My work and my spirituality are heavily linked. I live the way of my craft; everything I do is in accordance with these rules. I care about this planet we live on, I grow my herbs, I rescue animals, I birth my children at home. My husband and I have been together 18 years, I performed our first hand fasting after six months, and last year we got married, and the high priestess Seline performed our hand fasting ritual at home, during Beltane, in front of our family and very close friends.

As a healer I am of service to my patient. As a witch I am of service to my family and mother earth. Now as a teacher I am of service to my sisters. Dion Fortune has influenced me greatly.

E: I’m overjoyed at how much you are caring both for the earth and others – if you could coin a Wiccan phrase or a sentence of your own to guide you through that kind of work, what would it be?
C: “To be of service” to be of service to your gods and your family, be of service to the earth and her myriad of creatures.   ‘To honour your work’, practice, be dedicated and patient, for this is the Great Work.   

E: What is the gender balance like in your grove?  What kind of work are you doing?
C: These days I attract more sisters than brothers who want to learn from me. I am currently working on a workshop about ‘esoteric acupuncture’. A way of activating meridians, chakras, qabbalsitic tree of life and sacred geometry as well as helping people’s ascension process. I teach my sisters the basics, but what I feel is the important stuff. How to break things down to their basic parts, their elements, how these elements affect you and your body and our planet. I also show them how I have raised my three pagan children, the oldest being 17. These are all crucial to saving our mother earth.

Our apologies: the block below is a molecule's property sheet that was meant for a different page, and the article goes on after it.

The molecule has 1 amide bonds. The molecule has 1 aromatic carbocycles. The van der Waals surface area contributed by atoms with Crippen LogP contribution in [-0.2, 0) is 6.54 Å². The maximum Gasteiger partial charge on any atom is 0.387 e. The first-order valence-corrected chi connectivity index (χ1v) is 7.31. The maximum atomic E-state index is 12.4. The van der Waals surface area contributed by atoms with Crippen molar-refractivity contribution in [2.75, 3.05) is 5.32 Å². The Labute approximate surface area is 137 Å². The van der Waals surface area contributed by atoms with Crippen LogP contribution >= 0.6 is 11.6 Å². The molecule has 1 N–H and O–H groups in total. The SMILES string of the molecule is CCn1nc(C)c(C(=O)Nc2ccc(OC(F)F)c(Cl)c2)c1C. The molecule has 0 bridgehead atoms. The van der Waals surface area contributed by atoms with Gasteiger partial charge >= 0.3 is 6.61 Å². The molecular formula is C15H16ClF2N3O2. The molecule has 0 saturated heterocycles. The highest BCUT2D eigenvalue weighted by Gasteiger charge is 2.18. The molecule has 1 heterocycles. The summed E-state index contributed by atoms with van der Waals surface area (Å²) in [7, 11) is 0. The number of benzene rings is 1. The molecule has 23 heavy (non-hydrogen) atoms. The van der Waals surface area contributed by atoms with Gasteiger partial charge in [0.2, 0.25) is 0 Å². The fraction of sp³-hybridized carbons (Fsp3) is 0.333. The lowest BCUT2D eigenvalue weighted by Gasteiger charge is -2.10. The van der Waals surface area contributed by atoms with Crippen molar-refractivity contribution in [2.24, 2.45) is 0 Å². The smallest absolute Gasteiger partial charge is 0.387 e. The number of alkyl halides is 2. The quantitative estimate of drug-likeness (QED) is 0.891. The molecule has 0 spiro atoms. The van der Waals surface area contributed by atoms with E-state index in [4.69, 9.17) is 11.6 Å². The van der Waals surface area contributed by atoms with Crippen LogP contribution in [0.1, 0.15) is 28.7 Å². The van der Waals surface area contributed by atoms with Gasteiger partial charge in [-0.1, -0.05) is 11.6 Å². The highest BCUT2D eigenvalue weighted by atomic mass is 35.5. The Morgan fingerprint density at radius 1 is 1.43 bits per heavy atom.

On a personal level to silence my mind I utilize yoga, pranayama breathing, diet and fasting, and treat the body as the ultimate tool in spiritual practice and magic. I have strong Taoist roots. And Chinese medicine with its use of elements and energetic systems of the body works in great harmony with magic.
For me being a hedge witch at the present time, is just walking my path and balancing my mundane world with my magical one. It doesn’t always have to blend; at times it needs to be kept separate. That is what I am trying to master in my life now....